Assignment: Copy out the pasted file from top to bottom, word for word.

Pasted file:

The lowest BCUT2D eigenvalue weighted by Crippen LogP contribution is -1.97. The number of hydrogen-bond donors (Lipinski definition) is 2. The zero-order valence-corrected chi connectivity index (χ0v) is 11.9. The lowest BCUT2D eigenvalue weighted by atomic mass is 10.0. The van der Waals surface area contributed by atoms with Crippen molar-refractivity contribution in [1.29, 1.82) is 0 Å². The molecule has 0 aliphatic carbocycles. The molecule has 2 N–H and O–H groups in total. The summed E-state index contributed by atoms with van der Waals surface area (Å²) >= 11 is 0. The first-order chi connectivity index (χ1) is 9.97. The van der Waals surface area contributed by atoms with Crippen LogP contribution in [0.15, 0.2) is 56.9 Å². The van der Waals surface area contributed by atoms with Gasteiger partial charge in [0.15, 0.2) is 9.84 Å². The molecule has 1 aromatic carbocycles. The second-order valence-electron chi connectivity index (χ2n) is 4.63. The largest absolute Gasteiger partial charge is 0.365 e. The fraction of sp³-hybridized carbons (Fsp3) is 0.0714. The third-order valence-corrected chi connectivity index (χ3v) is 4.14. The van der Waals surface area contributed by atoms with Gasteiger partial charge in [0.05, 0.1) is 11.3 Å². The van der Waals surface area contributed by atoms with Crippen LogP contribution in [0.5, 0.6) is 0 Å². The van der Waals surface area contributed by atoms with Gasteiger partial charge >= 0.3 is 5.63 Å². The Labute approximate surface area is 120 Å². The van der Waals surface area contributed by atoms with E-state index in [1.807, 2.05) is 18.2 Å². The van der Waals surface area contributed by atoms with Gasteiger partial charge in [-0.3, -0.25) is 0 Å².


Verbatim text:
The lowest BCUT2D eigenvalue weighted by Crippen LogP contribution is -1.97. The number of hydrogen-bond donors (Lipinski definition) is 2. The zero-order valence-corrected chi connectivity index (χ0v) is 11.9. The lowest BCUT2D eigenvalue weighted by atomic mass is 10.0. The van der Waals surface area contributed by atoms with Crippen molar-refractivity contribution in [1.29, 1.82) is 0 Å². The molecule has 0 aliphatic carbocycles. The molecule has 2 N–H and O–H groups in total. The summed E-state index contributed by atoms with van der Waals surface area (Å²) >= 11 is 0. The first-order chi connectivity index (χ1) is 9.97. The van der Waals surface area contributed by atoms with Crippen LogP contribution in [0.15, 0.2) is 56.9 Å². The van der Waals surface area contributed by atoms with Gasteiger partial charge in [0.15, 0.2) is 9.84 Å². The molecule has 1 aromatic carbocycles. The second-order valence-electron chi connectivity index (χ2n) is 4.63. The largest absolute Gasteiger partial charge is 0.365 e. The fraction of sp³-hybridized carbons (Fsp3) is 0.0714. The third-order valence-corrected chi connectivity index (χ3v) is 4.14. The van der Waals surface area contributed by atoms with Gasteiger partial charge in [0.05, 0.1) is 11.3 Å². The van der Waals surface area contributed by atoms with Crippen LogP contribution in [0.5, 0.6) is 0 Å². The van der Waals surface area contributed by atoms with Gasteiger partial charge >= 0.3 is 5.63 Å². The Labute approximate surface area is 120 Å². The van der Waals surface area contributed by atoms with E-state index in [1.807, 2.05) is 18.2 Å². The van der Waals surface area contributed by atoms with Gasteiger partial charge in [-0.3, -0.25) is 0 Å².